Ready to embark on a trip to Bali? Whatever time of year you decide to visit, you’ll need to be prepared for all the “lovely” weather that Indonesia’s most popular island will throw at you by drafting up a tight Bali packing list that covers all the essentials!
Not quite sure where to begin? Sort it all out with this complete guide for what to pack for Bali for every season…
Table of Contents
What to pack for Bali: A complete packing list for travellers
Whether you’ve bargained for 10 days in Bali or month, before you even dare continue on with your travel planning, there’s one thing that’s absolutely essential to take care of: travel insurance.
While many travellers see this as an afterthought, there’s hardly a bigger mistake than embarking on a trip without adequate coverage. A good travel insurance policy is crucial as it protects you against things like luggage theft, baggage loss or damage, trip cancellation, and, most importantly, emergency medical expenses and evacuation.
Although Bali is a relatively safe destination, it’s not without its troubles. Recent outbreaks of rabies and mosquito-borne illnesses like Zika virus and dengue fever have made it ever more important to arm yourself with a travel insurance policy with good medical coverage. (And let’s not forget more common ailments like Bali belly, heat stroke and dehydration!)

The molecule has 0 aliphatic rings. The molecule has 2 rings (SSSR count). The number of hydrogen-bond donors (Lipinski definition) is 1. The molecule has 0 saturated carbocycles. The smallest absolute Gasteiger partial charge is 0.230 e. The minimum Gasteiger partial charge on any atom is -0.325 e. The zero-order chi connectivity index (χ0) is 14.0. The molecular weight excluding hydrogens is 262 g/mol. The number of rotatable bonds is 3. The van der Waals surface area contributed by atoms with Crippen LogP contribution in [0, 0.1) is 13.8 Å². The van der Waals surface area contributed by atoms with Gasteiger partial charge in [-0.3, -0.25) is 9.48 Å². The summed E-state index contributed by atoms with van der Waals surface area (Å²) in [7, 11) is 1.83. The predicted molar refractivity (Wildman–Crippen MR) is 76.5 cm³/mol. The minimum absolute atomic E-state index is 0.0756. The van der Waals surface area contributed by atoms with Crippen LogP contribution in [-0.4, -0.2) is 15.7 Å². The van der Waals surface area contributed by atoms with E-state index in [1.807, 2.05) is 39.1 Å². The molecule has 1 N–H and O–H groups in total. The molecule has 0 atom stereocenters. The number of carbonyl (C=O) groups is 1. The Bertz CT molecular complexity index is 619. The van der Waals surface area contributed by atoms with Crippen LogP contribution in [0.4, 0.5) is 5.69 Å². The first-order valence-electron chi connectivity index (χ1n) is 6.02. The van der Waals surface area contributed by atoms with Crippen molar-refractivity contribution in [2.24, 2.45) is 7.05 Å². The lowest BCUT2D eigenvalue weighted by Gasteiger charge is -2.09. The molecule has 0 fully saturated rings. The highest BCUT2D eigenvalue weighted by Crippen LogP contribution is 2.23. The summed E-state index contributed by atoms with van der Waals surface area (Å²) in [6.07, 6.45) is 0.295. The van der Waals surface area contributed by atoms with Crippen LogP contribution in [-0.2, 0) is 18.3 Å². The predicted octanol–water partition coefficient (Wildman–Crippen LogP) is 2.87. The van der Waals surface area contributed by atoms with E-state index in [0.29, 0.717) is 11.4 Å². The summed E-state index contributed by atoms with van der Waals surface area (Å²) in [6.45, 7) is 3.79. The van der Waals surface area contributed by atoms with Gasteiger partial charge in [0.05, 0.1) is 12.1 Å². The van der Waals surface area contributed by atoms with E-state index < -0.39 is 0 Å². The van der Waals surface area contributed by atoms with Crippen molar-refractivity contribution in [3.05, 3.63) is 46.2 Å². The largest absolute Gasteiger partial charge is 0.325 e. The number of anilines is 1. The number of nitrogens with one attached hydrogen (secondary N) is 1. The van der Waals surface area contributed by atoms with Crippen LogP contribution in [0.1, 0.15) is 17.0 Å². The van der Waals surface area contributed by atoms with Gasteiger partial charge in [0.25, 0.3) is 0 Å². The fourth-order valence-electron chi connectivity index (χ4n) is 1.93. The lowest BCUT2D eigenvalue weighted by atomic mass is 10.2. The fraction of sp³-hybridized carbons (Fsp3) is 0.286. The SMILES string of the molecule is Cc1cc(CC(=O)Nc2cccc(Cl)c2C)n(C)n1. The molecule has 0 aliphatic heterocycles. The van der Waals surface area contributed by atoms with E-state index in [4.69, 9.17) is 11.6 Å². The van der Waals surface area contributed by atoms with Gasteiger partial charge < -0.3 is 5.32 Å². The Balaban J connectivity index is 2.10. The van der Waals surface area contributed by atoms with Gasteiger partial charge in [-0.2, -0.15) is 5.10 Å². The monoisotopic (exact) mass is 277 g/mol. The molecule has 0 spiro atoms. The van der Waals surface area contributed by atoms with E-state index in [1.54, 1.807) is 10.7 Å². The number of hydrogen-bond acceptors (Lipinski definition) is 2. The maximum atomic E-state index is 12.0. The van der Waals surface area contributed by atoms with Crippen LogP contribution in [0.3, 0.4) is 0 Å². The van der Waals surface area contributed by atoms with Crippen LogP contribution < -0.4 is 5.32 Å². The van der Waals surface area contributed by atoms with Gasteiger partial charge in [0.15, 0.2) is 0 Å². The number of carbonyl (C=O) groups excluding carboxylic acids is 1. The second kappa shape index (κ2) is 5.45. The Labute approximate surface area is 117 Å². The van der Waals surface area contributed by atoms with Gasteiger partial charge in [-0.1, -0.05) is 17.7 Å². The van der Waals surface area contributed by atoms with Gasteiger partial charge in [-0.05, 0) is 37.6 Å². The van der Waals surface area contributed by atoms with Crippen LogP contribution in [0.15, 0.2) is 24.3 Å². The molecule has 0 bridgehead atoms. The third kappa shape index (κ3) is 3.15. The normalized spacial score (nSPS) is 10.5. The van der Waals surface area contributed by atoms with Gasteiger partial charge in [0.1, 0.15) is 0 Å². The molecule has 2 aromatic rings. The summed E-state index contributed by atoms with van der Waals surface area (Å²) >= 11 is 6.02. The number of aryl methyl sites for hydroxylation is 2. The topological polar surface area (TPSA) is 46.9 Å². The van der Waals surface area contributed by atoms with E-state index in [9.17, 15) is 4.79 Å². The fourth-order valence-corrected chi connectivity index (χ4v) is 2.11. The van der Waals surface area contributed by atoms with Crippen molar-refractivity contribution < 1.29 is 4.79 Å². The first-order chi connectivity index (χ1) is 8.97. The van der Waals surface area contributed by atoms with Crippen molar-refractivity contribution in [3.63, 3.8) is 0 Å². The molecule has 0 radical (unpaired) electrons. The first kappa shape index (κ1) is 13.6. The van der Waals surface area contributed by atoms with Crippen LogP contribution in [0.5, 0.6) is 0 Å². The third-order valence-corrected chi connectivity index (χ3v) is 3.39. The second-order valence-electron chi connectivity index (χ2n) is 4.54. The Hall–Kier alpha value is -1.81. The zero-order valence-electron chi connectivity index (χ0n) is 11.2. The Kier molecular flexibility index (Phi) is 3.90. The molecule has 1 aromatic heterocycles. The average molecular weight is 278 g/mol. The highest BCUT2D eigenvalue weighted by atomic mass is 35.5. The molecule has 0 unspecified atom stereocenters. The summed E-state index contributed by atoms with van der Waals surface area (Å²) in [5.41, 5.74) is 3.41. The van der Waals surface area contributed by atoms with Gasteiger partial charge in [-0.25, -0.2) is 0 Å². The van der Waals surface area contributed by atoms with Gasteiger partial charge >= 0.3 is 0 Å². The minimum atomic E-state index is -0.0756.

On top of all this, Bali is a destination known for adventure. In this regard, not all insurance policies are created equal. If you’re planning to undertake activities like surfing, trekking, ATVing or motorbiking, you’ll need to ensure you’re fully covered.
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Guidebooks & Phrasebooks
- Guidebooks: Even with technology slowly taking over, I rarely leave on a trip without a paper guidebook in hand. As with most destinations, Lonely Planet Bali & Lombok will prove to be a big help for navigating the island including offering suggestions on some of its lesser-known corners.
- Phrasebooks: While it’s unlikely you’ll face too many problems getting around Bali in English, to dig a little more into the culture keep the Lonely Planet Indonesian Phrasebook & Dictionary by your side. To go even deeper with the local (rather than national) language, I’d highly recommend the Everyday Balinese Phrasebook.
- Language learning resources: Compared to other languages in Southeast Asia, Indonesian is surprisingly easy to learn. It’s written in a phonetic Latin script, so you can start learning how to read and pronounce it quite quickly. Both the Routledge Colloquial Indonesian and Teach Yourself Complete Indonesian are great courses to start off with.
Luggage & Accessories
- Backpacks: Although a packing list is no place to start a fierce luggage debate, my own personal preference for a destination like Bali would be backpack. As you move through the island, you’ll often find yourself hustling through crowds and uneven terrain. Donning a backpack simplifies things. If you’ve planned a limited trip, both the Tortuga Outbreaker Backpack and Standard Luggage Carry-On Backpack are great options. For longer trips, the 68-litre capacity of the Eagle Creek Global Companion will suit you well.